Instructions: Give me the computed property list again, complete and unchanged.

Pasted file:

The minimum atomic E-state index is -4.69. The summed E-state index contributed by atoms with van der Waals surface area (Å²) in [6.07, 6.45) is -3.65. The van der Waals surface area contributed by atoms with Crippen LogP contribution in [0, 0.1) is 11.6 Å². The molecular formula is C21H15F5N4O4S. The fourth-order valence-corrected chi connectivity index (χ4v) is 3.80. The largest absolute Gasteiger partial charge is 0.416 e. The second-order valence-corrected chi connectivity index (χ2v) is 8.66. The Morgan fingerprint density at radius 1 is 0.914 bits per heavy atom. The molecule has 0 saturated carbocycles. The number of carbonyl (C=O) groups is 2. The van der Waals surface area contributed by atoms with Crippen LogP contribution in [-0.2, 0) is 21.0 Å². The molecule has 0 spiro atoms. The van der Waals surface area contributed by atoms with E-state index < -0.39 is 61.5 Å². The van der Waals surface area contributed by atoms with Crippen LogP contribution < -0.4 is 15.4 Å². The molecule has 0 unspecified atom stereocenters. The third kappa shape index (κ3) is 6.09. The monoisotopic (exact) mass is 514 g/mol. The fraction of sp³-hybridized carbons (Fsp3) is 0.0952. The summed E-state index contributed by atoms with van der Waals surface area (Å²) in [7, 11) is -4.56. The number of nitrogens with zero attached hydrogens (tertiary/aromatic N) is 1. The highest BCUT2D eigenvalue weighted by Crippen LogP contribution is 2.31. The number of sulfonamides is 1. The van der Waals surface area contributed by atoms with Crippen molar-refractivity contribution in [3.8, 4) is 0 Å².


The minimum atomic E-state index is -4.69. The summed E-state index contributed by atoms with van der Waals surface area (Å²) in [6.07, 6.45) is -3.65. The van der Waals surface area contributed by atoms with Crippen LogP contribution in [0, 0.1) is 11.6 Å². The molecular formula is C21H15F5N4O4S. The fourth-order valence-corrected chi connectivity index (χ4v) is 3.80. The largest absolute Gasteiger partial charge is 0.416 e. The second-order valence-corrected chi connectivity index (χ2v) is 8.66. The Morgan fingerprint density at radius 1 is 0.914 bits per heavy atom. The molecule has 0 saturated carbocycles. The number of carbonyl (C=O) groups is 2. The van der Waals surface area contributed by atoms with Crippen LogP contribution in [-0.2, 0) is 21.0 Å². The molecule has 0 spiro atoms. The van der Waals surface area contributed by atoms with E-state index < -0.39 is 61.5 Å². The van der Waals surface area contributed by atoms with Crippen LogP contribution < -0.4 is 15.4 Å². The molecule has 0 unspecified atom stereocenters. The third kappa shape index (κ3) is 6.09. The monoisotopic (exact) mass is 514 g/mol. The fraction of sp³-hybridized carbons (Fsp3) is 0.0952. The summed E-state index contributed by atoms with van der Waals surface area (Å²) in [7, 11) is -4.56. The number of nitrogens with zero attached hydrogens (tertiary/aromatic N) is 1. The highest BCUT2D eigenvalue weighted by Crippen LogP contribution is 2.31. The number of sulfonamides is 1. The van der Waals surface area contributed by atoms with Crippen molar-refractivity contribution in [3.8, 4) is 0 Å².